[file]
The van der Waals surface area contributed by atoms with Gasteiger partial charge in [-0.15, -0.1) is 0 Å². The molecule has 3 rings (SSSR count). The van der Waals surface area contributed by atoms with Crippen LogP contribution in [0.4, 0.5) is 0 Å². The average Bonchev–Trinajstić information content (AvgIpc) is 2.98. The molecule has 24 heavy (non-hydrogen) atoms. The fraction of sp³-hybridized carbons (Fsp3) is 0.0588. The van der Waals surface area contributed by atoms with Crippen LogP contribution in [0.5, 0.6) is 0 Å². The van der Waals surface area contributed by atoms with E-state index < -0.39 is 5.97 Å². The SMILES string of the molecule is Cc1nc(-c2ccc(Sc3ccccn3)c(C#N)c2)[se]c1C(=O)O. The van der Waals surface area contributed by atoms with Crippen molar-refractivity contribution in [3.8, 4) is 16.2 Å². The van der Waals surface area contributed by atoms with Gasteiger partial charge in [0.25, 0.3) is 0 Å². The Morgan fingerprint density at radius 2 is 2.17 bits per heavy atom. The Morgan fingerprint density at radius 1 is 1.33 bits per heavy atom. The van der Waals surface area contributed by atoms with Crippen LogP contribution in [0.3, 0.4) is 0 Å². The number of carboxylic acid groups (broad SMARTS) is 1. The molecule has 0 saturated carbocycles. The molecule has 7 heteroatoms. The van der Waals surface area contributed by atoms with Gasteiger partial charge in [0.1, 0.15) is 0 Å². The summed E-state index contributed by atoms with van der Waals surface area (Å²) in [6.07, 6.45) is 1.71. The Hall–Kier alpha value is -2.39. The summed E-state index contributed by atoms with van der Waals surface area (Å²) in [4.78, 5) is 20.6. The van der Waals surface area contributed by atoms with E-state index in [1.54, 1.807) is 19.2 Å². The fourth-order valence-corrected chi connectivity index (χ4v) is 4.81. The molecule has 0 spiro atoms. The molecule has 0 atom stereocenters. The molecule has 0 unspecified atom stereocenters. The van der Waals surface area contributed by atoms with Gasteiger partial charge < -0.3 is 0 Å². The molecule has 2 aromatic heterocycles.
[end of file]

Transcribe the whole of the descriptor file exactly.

The van der Waals surface area contributed by atoms with Gasteiger partial charge in [-0.15, -0.1) is 0 Å². The molecule has 3 rings (SSSR count). The van der Waals surface area contributed by atoms with Crippen LogP contribution in [0.4, 0.5) is 0 Å². The average Bonchev–Trinajstić information content (AvgIpc) is 2.98. The molecule has 24 heavy (non-hydrogen) atoms. The fraction of sp³-hybridized carbons (Fsp3) is 0.0588. The van der Waals surface area contributed by atoms with Crippen LogP contribution in [0.5, 0.6) is 0 Å². The van der Waals surface area contributed by atoms with E-state index < -0.39 is 5.97 Å². The SMILES string of the molecule is Cc1nc(-c2ccc(Sc3ccccn3)c(C#N)c2)[se]c1C(=O)O. The van der Waals surface area contributed by atoms with Crippen molar-refractivity contribution in [3.8, 4) is 16.2 Å². The van der Waals surface area contributed by atoms with Gasteiger partial charge in [0.25, 0.3) is 0 Å². The Morgan fingerprint density at radius 2 is 2.17 bits per heavy atom. The Morgan fingerprint density at radius 1 is 1.33 bits per heavy atom. The van der Waals surface area contributed by atoms with Crippen LogP contribution in [0.3, 0.4) is 0 Å². The number of carboxylic acid groups (broad SMARTS) is 1. The molecule has 0 saturated carbocycles. The molecule has 7 heteroatoms. The van der Waals surface area contributed by atoms with Gasteiger partial charge in [0.1, 0.15) is 0 Å². The summed E-state index contributed by atoms with van der Waals surface area (Å²) in [6.07, 6.45) is 1.71. The Hall–Kier alpha value is -2.39. The summed E-state index contributed by atoms with van der Waals surface area (Å²) in [4.78, 5) is 20.6. The van der Waals surface area contributed by atoms with E-state index in [1.54, 1.807) is 19.2 Å². The fourth-order valence-corrected chi connectivity index (χ4v) is 4.81. The molecule has 0 spiro atoms. The molecule has 0 atom stereocenters. The molecule has 0 unspecified atom stereocenters. The van der Waals surface area contributed by atoms with Gasteiger partial charge < -0.3 is 0 Å². The molecule has 2 aromatic heterocycles.